Student nurse Carys recounts her first placement experiences, right from learning about maggot therapy to caring for a Welsh-speaking patient
carys rees adult nursing 26221
For my first placement, I worked at Ysbyty Cwm Cynon hospital on Ward 4. I mostly dealt with discharge planning and geriatric care. I worked 37.5 hours a week (three 12.5 hour shifts) for eight weeks.
This placement was mainly about developing my fundamental skills of care, so I spent the majority of my time assisting with feeding and hydration, moving patients, for example to and from the toilet, and maintaining hygiene.
I observed many procedures like last offices and catheterisation. I also had the opportunity to give out medication and injections, under the supervision of my mentor.
I had two mentors - an official ‘signing off’ mentor and a buddy mentor. Unfortunately, I didn’t get the chance to spend a lot of time with my official mentor, as she was the ward manager. As a result, I was given a buddy mentor to work with, who would give feedback to my official mentor on my progress and in order for my competencies to be signed off. As well as working with my mentor, I spent time working with HCAs and other RGNs.
The most interesting thing I saw on my placement was maggot therapy! It involves using maggots, specially grown in a lab, to eat away dead flesh on open wounds. Seeing how big the maggots were after the three-day period of treatment gave me a mixed feeling of ‘yuck!’ and ‘cool!’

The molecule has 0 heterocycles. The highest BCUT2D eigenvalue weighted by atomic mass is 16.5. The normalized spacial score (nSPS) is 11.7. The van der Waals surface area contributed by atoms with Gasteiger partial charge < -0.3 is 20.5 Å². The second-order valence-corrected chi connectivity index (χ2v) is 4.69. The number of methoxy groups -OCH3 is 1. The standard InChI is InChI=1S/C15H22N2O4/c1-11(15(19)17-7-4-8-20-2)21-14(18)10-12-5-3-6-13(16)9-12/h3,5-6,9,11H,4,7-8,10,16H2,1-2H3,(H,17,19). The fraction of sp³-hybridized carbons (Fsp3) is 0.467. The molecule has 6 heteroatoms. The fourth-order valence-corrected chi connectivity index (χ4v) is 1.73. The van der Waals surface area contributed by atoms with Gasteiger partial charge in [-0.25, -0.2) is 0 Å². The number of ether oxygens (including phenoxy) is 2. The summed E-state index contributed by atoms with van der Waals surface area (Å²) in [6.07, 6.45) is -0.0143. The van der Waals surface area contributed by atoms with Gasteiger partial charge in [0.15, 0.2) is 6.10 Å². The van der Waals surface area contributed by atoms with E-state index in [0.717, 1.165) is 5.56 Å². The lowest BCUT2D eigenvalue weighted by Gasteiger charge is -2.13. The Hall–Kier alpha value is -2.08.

A standout moment for me was discovering a Welsh-speaking patient with dementia when she asked for a cwpan o de which means a cup of tea. We engaged in a conversation in Welsh, and she told me how her parents taught her to speak Welsh when she was a young girl. I felt proud that I was able to talk to her and provide care in her preferred language. It was very touching. It reminded me that there’s more to nursing than giving out medications and doing procedures; there’s getting to know patients and being there for them.
I enjoyed my first placement as it allowed me to develop my fundamental care skills, which are essential basics for care. However, as YCC isn’t an acute setting, I am eagerly looking forward to working in acute care. Ideally, I would love to work in a fast-paced area like A&E!
Carys Rees is currently in her first year studying adult nursing at University of South Wales